To prioritize mediation is to acknowledge the structural transformation of media technology or the technical object, which “has itself become…problematic, if not obsolete … in the age of ubiquitous computing, ubiquitous media, intelligent environments, and so on.”42 “[M]edia studies can and should,” W. J. T. Mitchell and Mark B. N. Hansen contend, “designate the study of our fundamental relationality, of the irreducible role of mediation in the history of human being.”43 Mediation and the production of subjectivity are conjoined processes that undergird the operational logics of algorithmic capitalism.

To reflect on the logistical dimensions (and effects) of mediation involves attention to the study of infrastructures as “pervasive enabling resources in network form” that have to be understood in historical terms: “Understanding the nature of infrastructural work involves unfolding the political, ethical, and social choices that have been made throughout its development,” making infrastructures “a fundamentally relational concept.”44 To the extent that the mediation of labor involves databases, for instance, it remains linked to the history of the metrics of governance: “We are living the epoch of the database founded in the era of governmentality (late eighteenth century)—and all the claims that we see today about speed, time, and distribution have been with us since that epoch.”45 Understood in epistemological and ontological terms, infrastructures are part of the “matrices of experience” that structure and sustain the complex relationships involving others in the constitution of self-relations.46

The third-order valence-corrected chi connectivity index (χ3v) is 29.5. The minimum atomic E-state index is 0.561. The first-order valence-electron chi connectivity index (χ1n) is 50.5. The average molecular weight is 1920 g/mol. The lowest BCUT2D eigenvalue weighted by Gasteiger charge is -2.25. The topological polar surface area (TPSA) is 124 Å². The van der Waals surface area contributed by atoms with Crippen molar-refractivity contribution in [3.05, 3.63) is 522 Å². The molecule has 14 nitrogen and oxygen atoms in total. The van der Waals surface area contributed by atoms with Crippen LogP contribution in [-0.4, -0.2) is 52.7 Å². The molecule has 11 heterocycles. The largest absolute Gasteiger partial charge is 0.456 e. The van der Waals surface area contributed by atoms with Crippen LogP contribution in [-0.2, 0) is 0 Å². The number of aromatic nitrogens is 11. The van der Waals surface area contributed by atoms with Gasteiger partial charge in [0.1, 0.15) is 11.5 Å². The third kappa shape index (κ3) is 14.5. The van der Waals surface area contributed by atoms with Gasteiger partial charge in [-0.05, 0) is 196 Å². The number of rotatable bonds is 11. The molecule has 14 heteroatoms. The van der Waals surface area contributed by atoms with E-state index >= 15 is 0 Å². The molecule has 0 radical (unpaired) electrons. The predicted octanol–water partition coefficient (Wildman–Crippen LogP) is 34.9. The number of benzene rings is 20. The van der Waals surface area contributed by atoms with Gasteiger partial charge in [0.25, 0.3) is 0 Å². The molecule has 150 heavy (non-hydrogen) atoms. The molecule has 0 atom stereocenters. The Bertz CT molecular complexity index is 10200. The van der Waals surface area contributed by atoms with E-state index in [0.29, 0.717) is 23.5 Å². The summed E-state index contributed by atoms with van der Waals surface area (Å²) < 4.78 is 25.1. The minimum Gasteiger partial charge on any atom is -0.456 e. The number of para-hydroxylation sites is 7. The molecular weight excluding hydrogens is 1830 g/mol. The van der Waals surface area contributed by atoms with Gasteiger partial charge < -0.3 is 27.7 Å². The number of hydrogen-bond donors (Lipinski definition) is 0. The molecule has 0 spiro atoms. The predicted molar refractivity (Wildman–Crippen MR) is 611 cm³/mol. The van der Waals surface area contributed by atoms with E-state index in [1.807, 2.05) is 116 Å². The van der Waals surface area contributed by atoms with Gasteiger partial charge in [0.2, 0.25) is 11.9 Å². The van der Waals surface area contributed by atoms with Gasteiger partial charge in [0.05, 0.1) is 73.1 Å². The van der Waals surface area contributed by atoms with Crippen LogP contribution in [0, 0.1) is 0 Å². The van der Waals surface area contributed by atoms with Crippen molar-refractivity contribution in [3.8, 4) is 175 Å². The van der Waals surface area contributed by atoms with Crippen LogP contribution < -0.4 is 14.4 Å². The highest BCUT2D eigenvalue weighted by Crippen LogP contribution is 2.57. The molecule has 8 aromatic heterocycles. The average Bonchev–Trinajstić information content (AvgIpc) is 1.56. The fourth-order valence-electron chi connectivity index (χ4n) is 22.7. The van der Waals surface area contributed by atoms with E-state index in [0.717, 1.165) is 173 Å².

In the case of labor, mediation includes more than the rise of automation, the informatization of work, or the expansion of logistical networks facilitating (and facilitated by) the structural transformation of the technical object. The idea of mediation resonates powerfully with the question of antagonism that has traditionally been at the heart of labor politics because it stresses the need to identify the sites where conflicts actually take place in societies in which the semiotization of labor calls into question the very distinctiveness of a politics of labor. Above and beyond critiques of unionism as a privileged political form to conceptualize and organize collective interventions to restructure labor relations, what is at stake is the epistemological and in fact ontological privilege we accord labor in relation to the singularity of human experience. By extension, this demands an interrogation of the aesthetic, economic, and political models we have built on this privilege.